Review: Bossypants

So I’m a Tina Fey fan girl. Aren’t we all? Bossypants, her comedy memoir, is a recent addition to my bookshelf, and a very welcome one at that.

[Photo Source]

But not everyone has been quite so enthusiastic. There seems to have been a lot of criticism that Fey doesn’t go into sexism in comedy writing/performing enough, that she glosses over the real issues at stake. But Fey is not a professional feminist. She is not Jessica Valenti, she is Tina Fey. She writes comedy, and this book is no different. And for a comedy memoir it’s pretty damn feminist.

It’s written almost like a series of sketches, with breaks in the story for amusing bits, such as her responses to some Internet trolls. This is not a warts-and-all kind of story, there’s no tragic confession and Fey barely mentions her family and her husband. This isn’t sordid scandal. I was disappointed only by the lack of ‘Mean Girls’ based stories, as that was the moment I discovered Fey’s brilliance and remains one of my favourite bits of her work.

My favourite bit was the last chapter. That was where I felt the comedy mask slipped a bit, and the neurotic worrying about where to go from here reminded me of pretty much any woman I’ve ever spoken to. The stress of being torn between what you want, not knowing what you want, wanting to do what other people want and expect from you, not knowing what they want, feeling obligated and confused is probably something that everyone can relate to. Or maybe I’m just neurotic. But to me this really summed up what it’s like to ‘have it all’.

This whole book seems to be about ‘having it all’, trying to work and be a mum and a wife and a friend and keep it all together. And what I liked was that it was possible for Fey to discuss all the difficulties of juggling so much, but that it didn’t come out as a treatise on working mothers as a whole. Her vulnerability, her ‘triannual’ sobfest in her office doesn’t make her a bad mum or a bad employee/r, it just makes her human. Like all of us are. It is possible to have it all, you just have to try not to expect too much from yourself.

It is inspiring to someone like me to read about someone as successful as Tina Fey’s problems and compare them to my own anxieties and insecurities, but to realise that it is not a barrier to success. This is a feminist book because whilst Tina may not want to go and march and make a noise about the sexism she has experienced, she demonstrates perfectly that you can be a woman and be successful in a fast-paced industry. This is a feminist book, although you might not notice if you’re not already a feminist. She addresses sexism, she addresses double standards and the unrealistic expectations put upon women. And whilst she maybe doesn’t deal with them in quite the way that feminists would like, the very inclusion of them is surely as much as we can expect from someone whose job is not to break down the patriarchy, but to make fun of it, and of everything else.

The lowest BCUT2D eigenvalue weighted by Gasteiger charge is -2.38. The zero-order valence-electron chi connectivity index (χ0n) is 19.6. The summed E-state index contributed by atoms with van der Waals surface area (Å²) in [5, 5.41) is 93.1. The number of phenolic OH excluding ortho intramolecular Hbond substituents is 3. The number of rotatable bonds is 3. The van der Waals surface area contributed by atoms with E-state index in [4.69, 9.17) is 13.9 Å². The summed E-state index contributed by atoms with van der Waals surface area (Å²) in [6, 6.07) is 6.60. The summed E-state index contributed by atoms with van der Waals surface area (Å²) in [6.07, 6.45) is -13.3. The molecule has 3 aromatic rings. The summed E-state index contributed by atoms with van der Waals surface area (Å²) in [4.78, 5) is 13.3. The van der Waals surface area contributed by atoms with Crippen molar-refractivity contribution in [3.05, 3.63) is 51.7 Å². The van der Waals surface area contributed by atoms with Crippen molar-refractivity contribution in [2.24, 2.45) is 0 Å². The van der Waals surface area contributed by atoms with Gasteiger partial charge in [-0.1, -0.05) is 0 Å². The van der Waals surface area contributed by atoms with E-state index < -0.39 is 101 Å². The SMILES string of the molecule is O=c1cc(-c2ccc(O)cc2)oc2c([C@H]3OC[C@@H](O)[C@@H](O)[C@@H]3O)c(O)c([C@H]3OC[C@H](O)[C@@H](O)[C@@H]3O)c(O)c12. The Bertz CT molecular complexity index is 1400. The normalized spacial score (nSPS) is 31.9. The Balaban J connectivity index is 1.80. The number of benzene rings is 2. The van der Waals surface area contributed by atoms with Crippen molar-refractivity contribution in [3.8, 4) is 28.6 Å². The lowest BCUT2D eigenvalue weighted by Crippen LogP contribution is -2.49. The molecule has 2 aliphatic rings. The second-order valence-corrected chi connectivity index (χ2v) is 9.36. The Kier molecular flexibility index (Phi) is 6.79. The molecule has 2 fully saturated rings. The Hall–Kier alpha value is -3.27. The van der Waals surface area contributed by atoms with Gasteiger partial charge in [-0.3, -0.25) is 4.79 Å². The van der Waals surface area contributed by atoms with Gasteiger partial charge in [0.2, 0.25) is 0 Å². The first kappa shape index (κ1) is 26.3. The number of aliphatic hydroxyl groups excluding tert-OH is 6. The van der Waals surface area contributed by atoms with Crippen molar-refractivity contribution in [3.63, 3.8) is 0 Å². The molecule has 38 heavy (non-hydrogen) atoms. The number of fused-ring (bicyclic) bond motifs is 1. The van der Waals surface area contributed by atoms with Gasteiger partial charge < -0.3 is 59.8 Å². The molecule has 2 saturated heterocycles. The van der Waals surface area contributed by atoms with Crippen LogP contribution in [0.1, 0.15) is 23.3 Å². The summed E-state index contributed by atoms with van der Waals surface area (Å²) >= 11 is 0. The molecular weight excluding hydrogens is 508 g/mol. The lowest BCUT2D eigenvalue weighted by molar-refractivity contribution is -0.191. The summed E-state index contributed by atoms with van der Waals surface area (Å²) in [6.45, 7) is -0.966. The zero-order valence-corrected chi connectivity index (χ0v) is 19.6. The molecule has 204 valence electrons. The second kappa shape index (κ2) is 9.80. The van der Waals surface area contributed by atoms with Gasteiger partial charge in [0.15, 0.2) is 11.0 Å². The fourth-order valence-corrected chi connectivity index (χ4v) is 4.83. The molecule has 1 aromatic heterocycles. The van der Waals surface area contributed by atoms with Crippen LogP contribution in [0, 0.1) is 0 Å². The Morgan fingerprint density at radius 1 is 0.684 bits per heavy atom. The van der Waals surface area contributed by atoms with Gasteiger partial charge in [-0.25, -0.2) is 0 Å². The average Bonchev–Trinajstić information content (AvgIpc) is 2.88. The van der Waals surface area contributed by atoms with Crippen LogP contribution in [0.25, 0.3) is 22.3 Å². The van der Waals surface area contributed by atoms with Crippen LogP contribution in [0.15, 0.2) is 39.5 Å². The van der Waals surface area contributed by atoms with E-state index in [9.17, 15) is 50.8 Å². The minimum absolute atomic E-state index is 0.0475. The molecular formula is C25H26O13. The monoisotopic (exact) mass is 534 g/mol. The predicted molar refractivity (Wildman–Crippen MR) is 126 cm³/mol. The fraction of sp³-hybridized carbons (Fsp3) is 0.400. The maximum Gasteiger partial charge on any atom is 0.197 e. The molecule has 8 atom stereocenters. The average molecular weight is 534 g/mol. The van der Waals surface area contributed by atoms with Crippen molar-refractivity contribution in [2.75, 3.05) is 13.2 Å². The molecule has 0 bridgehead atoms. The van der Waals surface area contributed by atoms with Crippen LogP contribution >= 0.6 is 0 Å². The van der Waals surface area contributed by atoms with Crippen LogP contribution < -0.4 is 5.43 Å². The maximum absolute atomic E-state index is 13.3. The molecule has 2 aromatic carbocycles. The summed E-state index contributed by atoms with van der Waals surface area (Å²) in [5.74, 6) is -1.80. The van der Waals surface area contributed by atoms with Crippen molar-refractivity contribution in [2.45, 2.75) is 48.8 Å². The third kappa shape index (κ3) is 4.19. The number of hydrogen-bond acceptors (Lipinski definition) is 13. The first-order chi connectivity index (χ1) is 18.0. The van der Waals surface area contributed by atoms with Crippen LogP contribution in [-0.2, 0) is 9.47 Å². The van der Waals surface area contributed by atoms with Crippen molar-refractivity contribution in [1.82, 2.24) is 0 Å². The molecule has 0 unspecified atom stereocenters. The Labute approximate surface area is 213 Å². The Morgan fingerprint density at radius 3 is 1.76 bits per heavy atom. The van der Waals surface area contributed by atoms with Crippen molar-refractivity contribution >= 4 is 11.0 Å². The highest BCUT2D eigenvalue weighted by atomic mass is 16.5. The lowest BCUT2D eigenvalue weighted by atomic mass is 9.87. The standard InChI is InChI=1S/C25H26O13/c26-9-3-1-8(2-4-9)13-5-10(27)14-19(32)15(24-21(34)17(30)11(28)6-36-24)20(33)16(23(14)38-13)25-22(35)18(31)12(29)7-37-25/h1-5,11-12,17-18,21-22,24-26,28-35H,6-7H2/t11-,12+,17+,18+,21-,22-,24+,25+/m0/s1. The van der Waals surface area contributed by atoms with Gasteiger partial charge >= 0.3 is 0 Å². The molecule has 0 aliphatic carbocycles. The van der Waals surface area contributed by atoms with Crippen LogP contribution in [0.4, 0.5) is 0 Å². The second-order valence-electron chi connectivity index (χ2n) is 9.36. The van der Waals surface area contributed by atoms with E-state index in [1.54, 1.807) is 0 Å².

I have been thinking a lot recently. as you may have noticed (or not, since not many people read this blog…), about the realities of being a feminist. About how it’s hard to be one, how you face conflicting viewpoints on how to behave – torn between following the feminist part of you, who knows what’s going on, and the part of you who’s been socially conditioned to behave against those feminist principles. To me this story about a feminist photo-shoot and the use of Photoshop sums up nicely exactly what I’ve been thinking about:

If you’re going to expend energy being mad about Photoshop, you’ll also have to be mad about earrings. No one’s ears are that sparkly! They shouldn’t have to be! You’ll have to get mad about oil paintings – those people didn’t really look like that! I for one am furious that people are allowed to turn sideways in photographs! Why can’t we accept a woman’s full width? I won’t rest until people are only allowed to be photographed facing front under a flourescent light…

Some people say it’s a feminist issue. I agree, because the best Photoshop job I ever got was for a feminist magazine called ‘Bust’ in 2004. 

It was a low-budget shoot in the back of their downtown office. There was no free coffee bar or wind machine, just a bunch of intelligent women with a sense of humour. 

I looked at the two paltry lights they had set up and turned to the editors. “We’re all feminists here, but you’re gonna use Photoship right?” “Oh, yeah,” they replied instantly. Feminists do the best Photoshop because they leave the meat on your bones. They don’t change your size or your skin color. They leave in your disgusting knuckles, but they might take your some armpit stubble. Not because they’re denying its existence, but because they understand that it’s okay to make a photo look as if you were caught on your best day in the best light. — Tina Fey, Bossypants 

To me, that’s the reality of feminism. Whilst we fight the good fight, we still have to live in the world we’re fighting against. And so it’s okay to sometimes concede a little to the patriarchal ways of doing things. We can’t expect everyone to be superwoman and not to care about superficial things. And that’s kind of what this book is like, Fey still has to sell copies and keep up her image, and so she slips in some feminism rather than making it all about that. So I leave you with that thought, and encourage you to buy the book, if only to make you look ridiculous trying to laugh silently on a long train journey…

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